A mini review for a mini color panel. This is an unsolicited review…Tangent didn’t ask me to do it. I wasn’t supplied with a review unit. I rushed out and pre-ordered it from Flanders Scientific (where I get my broadcast monitors)…and then anxiously awaited it’s arrival for a couple months.

It arrived late June in a classy little box.

When I unpacked it, I noted that it was nice and light. Not too light, but not too heavy. Some might think that it feels cheap and plastic, but it really isn’t. The plastic is solid and the balls are pretty hefty…cheap build is NOT how I’d describe it.  Lightweight. Has a Wacom lightness to it. The construction of it is part of what keeps the cost down. Yes, it’s plastic, but it doesn’t feel like toy plastic. It’s very solidly built.

One thing I noted is that it didn’t ship with any software. No big thing, the booklet enclosed gives directions to download and install the minor plugin it needs.  The unit plugs in via USB, and that’s the only cord on the device, getting power from it as well as using it for connectivity.

For the test run, using Resolve, I brought some test footage from my BMPCC that I shot in order to test out lenses. In the preferences I chose the TANGENT WAVE setting, as the instructions stated to do. And that’s all I needed to do. I was ready to go.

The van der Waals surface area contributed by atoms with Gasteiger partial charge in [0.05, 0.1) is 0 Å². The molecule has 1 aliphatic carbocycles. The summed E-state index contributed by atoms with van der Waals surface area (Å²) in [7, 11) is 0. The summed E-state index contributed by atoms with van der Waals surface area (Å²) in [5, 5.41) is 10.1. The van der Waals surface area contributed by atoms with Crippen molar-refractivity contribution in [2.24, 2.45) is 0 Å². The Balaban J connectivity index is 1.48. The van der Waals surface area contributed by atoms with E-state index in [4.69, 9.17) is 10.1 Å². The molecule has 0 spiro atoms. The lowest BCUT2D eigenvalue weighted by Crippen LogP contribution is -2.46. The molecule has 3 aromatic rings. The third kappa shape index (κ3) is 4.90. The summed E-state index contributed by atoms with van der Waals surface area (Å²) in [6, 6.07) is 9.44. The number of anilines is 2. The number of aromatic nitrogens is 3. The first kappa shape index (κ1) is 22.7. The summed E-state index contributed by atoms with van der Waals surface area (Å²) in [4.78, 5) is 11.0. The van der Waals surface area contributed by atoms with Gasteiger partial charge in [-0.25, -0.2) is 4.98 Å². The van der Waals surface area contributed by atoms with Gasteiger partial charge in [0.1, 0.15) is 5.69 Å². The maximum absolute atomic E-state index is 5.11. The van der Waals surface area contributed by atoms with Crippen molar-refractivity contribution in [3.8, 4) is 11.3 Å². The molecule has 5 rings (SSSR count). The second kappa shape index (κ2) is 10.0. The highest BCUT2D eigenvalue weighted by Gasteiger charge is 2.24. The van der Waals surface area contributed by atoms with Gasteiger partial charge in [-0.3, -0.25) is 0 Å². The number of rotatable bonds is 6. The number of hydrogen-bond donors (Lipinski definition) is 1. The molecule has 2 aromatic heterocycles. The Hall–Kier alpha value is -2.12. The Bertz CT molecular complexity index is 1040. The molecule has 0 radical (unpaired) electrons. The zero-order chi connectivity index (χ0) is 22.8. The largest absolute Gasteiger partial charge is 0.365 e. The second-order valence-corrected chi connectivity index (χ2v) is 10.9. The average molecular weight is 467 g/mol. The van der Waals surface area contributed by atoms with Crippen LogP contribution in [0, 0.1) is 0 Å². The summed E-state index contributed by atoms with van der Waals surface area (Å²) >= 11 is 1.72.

The unit is very simple, and has only the most basic controls. Which is fine by me, I’m a basic colorist. I am more of an online editor, and my focus is documentary work, leaning towards historic docs with old footage. A few interviews thrown in, or decent b-roll, but my main goal in color grading is to simply make the footage look good. I don’t do commercials, or scripted TV or feature films, where one does a lot of work on each shot, perhaps using 5-10 nodes and all sorts of power windows. For that work I would tend to recommend the larger color panels. But for what I do, the controls this unit offered were perfect.

Here’s what you have… the knobs adjust the brightness level of the blacks, mids and highlights. The balls allow you to adjust the color.  The buttons are mappable with the TANGENT MAPPER app. By default, the A button is empty, the B button bypasses the grade, so you can, with one click, see what the footage looks like graded and ungraded…and buttons next to the balls are reset buttons. But the mapper app will allow you to map what you want to those buttons.

Using those controls in my little test was a great experience. The responsiveness is just what I want, not too sensative. I had issues with another panel I used, I couldn’t seem to get it just right. This was just right out of the box.  I took to it right away.

As I said, it’s a simple control surface, but I’m a simple colorist, without the need of complex controls. To that end, the Ripple is just what I needed for all my professional, and family video, needs. In short, I really really like it.

(For a more in-depth review, check out what Scott Simmons has to say over at ProVideo Coalition)